Glenn Pendlay: Breaking PR’s

Going to maximum is a skill, and the only way to get good at it is through practice. You have to challenge and break your weightlifting PR’s again and again and again. This is a mental challenge as well as a physical one, and requires both mental and physical toughness.

Snatching 101kg for a new PR is physically similar to snatching 100kg to tie your PR. But mentally it is a whole different ball game. Breaking into uncharted territory and lifting something you have never lifted before requires a little more commitment. It requires you to fight and win a battle within your own mind. Anyone who has ever had problems committing to a snatch knows exactly what I am talking about. But with practice, you can get better and better at winning this mental battle.

Glenn Pendlay: Olympic Lifting Techniques—Hand Position for the Snatch

This is one of the reasons why I advocate keeping track of your PR’s from the hip, and from the knee as well as from the floor. I also keep track of doubles from these positions and other combinations such as 1 snatch from the hip + 1 from the knee or one from the knee + 1 from the floor.

Keeping track of a variety of PR’s and constantly challenging them insures that you are training at maximal intensity, getting enough variety so you don’t get stale, AND constantly practicing the mental skill of breaking into uncharted territory. As you get physicaly stronger, you will also be getting mentally stronger!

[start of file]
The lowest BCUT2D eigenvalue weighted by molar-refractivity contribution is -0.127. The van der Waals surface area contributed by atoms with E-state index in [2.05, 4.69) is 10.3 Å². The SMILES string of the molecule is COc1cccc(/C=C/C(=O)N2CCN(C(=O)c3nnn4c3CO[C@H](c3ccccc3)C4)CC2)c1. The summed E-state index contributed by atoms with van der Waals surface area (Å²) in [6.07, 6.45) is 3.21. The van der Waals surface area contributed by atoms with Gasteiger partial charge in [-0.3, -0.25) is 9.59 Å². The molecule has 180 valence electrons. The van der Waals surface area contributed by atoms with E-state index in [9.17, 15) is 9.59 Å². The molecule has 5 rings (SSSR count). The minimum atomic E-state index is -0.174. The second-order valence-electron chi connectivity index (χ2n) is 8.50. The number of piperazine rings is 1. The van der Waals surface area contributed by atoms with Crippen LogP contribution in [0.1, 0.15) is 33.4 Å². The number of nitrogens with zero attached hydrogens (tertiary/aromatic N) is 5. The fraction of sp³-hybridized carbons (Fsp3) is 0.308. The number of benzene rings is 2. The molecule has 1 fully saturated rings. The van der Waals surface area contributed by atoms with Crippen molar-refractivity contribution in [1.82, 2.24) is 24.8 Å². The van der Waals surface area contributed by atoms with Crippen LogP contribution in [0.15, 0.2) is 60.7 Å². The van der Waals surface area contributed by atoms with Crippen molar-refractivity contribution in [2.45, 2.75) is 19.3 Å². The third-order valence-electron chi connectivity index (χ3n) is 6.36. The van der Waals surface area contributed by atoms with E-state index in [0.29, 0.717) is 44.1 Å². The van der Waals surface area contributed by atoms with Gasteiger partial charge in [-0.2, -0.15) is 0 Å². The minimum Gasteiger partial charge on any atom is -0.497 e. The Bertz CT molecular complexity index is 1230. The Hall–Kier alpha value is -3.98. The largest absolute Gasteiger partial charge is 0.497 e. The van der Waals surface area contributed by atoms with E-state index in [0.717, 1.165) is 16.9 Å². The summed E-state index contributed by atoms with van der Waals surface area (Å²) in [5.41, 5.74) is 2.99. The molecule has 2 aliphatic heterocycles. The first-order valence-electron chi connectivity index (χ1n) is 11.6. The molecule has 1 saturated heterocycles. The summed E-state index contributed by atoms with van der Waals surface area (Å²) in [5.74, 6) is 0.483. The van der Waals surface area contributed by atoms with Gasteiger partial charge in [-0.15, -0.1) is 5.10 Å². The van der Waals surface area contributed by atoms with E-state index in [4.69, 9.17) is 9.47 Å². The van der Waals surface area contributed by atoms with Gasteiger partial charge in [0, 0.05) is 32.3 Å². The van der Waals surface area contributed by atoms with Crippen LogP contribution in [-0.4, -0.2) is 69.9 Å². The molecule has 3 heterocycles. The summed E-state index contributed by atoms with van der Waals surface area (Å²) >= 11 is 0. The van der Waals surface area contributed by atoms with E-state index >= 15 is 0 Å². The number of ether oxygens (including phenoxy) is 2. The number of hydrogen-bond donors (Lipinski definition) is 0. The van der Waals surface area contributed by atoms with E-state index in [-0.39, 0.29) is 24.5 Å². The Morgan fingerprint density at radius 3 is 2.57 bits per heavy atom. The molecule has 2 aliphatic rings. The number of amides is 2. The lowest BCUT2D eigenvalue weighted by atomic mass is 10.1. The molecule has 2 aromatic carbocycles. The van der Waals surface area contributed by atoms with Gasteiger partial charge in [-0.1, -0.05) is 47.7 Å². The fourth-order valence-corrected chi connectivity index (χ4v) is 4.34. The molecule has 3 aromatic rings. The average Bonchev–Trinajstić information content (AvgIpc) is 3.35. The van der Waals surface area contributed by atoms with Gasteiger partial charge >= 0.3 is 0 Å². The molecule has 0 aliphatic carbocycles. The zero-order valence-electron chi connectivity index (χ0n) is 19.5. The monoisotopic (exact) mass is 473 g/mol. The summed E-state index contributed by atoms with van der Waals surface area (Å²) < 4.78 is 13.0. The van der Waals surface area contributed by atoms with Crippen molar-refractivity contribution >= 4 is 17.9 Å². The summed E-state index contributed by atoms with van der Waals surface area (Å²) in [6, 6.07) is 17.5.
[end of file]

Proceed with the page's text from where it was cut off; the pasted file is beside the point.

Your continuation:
Any lifter who competes long enough is eventually in the situation of having to make a new PR to win a competition, qualify for a national meet, or to beat a rival. Who do you think is more likely to make the lift when it matters? Someone who challenges PR’s in training on a consistent basis, or someone who doesn’t?

We’re delighted to announce that our next workshop will be a Weightlifting Masterclass with USA Coach, Glenn Pendlay, on Saturday, July 28th in Thurles. Covering specific warm-ups, weightlifting for sports performance, conditioning for high repetition lifting andcoaching of the main Olympic lifts,you can find full details about the event here:

By |2018-06-29T09:53:12+00:00June 28th, 2018|Athletic Performance, Opinion|

About the Author:

Glenn Pendlay is a top US Olympic weightlifting coach who has produced national champions at every level of the sport, from the Junior Olympics through Masters and Senior Nationals. In 1992, Glenn met Russian coach Alexander Medvedev while attending the Junior World Powerlifting championships in Moscow. Medvedev invited him to remain in Russia where he would personally train him on the Olympic lifts. Since then Glenn has produced over 100 National Champs and 20 medalists in international competition, and his athletes have broken as many as 10 American records in a single year.

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